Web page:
National Post/Brent Foster
OTTAWA — It’s not often a Crown corporation bangs its drum loudly, appears to question market sentiment and misrepresents the central bank’s monetary policy — all in the same day.
Canada’s housing agency did just that on Tuesday, issuing an annual report that read like a defence of its business practices, and saying that despite concerns by Jim Flaherty, the Finance Minister, and many others about the real possibility of an overheated housing sector, there was no sign of a market bubble.
In the same report, referring to interest rates, it offered that the Bank of Canada “has indicated that it is likely to remain at 1.0% for 2012,” prompting a strong denial by the central bank itself. CMHC later issued a clarification, saying it was characterizing views of market forecasters and “we don’t have specific guidance from the Bank of Canada. We’re not in the inner circle of monetary policy.”
THE CANADIAN PRESS/Sean Kilpatrick
The 66-year-old Canadian institution has been in the crosshairs of the federal government for a while now. Late last month, Ottawa pulled the trigger, announcing the agency would come under tougher scrutiny. The responsibility for ensuring that happens will be passed on from the Human Resources and Skills Department to the Office of the Superintendent of Financial Institutions.
“I’ve been concerned about the CMHC for some time in the sense that it’s become an important financial institution in Canada, and it was not subject to the same supervision by the Office of the Superintendent of Financial Institutions,” Mr. Flaherty said in announcing the change.
Recently, the minister has even contemplated eventually taking the mortgage insurance function of the CMHC private, telling a National Post editorial board such a role for the agency was not “essential.” According to a Bloomberg News report, former CMHC Chairman Dino Chiesa, who’s term ended in March, studied the sale of Australia’s government-owned insurer and presented the findings to the Bank of Canada.
Rock-bottom mortgage rates have fueled Canada’s housing boom, but they have also raised concerns over record-high household debt as many consumers take advantage of cheap lending costs while they last. Higher rates could push many households beyond their limit and out of the market, and that could lead to a drop in prices, especially in the over-development condo sector.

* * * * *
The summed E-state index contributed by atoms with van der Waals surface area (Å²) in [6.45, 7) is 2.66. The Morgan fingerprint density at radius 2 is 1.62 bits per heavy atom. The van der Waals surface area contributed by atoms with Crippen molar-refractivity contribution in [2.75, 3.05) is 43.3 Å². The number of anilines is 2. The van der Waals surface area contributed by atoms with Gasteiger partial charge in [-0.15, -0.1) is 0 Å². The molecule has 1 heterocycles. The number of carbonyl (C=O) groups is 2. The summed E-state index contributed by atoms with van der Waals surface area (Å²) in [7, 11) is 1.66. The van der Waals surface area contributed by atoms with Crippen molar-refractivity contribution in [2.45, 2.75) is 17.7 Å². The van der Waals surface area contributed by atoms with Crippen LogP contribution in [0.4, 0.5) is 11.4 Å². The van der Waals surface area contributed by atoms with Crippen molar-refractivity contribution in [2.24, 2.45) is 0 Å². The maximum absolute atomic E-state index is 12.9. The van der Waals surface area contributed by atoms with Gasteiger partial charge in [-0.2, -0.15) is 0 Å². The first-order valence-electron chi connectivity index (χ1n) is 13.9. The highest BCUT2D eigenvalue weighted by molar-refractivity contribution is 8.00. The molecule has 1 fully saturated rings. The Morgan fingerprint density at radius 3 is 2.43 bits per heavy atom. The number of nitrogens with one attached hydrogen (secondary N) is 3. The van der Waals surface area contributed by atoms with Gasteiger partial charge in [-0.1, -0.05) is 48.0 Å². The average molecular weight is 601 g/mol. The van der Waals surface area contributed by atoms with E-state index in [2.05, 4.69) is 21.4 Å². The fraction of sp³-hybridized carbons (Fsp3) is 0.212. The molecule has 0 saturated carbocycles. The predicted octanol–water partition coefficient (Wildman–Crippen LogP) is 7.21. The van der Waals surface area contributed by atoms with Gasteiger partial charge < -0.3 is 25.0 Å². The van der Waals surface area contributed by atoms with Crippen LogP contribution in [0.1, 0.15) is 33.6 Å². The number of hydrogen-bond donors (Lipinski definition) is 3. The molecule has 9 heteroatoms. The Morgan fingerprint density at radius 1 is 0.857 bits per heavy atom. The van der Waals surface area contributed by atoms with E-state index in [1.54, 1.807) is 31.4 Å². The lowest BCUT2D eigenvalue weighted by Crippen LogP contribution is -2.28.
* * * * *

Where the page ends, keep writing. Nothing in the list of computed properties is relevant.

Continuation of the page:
On Tuesday, CMHC also reported housing starts jumped 14% in April, mainly for multi-unit construction, with some economists saying this was proof the housing market is heating up, especially in the condo segment in major cities.In its annual report, however, CMHC said, there was no “clear evidence” of a housing bubble.While the report did not make specific reference to the government’s changes in the oversight of CMHC, it did offer what could be characterized an strong validation of its role and operations. “CMHC follows prudential regulations as set out by the Office of the Superintendent of Financial Institutions, with CMHC maintaining more than twice the minimum capital required by OSFI,” it said. “As a result, CMHC is well positioned to weather possible severe economic scenarios.”
The report also highlighted the important role CMHC plays in the housing market, which it said accounted for 20%, or $346-billion, of Canada’s gross domestic product last year. It pointed out the agency “manages its mortgage loan insurance and securitization guarantee operations using sound business practices that ensure commercial viability without having to rely on the government of Canada for support.”
Its mortgage loan insurance portfolio in 2011 accounted for most of its $1.53-billion in net income, it said, “which helped improve the government of Canada’s fiscal position.”
“CMHC manages its insurance business in a financially prudent manner and generates reasonable returns for the Government of Canada,” it said. “Since 2002, CMHC has contributed $16-billion to improving the government’s fiscal position.”
The corporation, created in 1946, currently has a $600-billion loan limit, which the government increased three years ago from $450-billion. The federal government guarantees the full value of mortgages insured by CMHC and 90% of loans insured by private firms.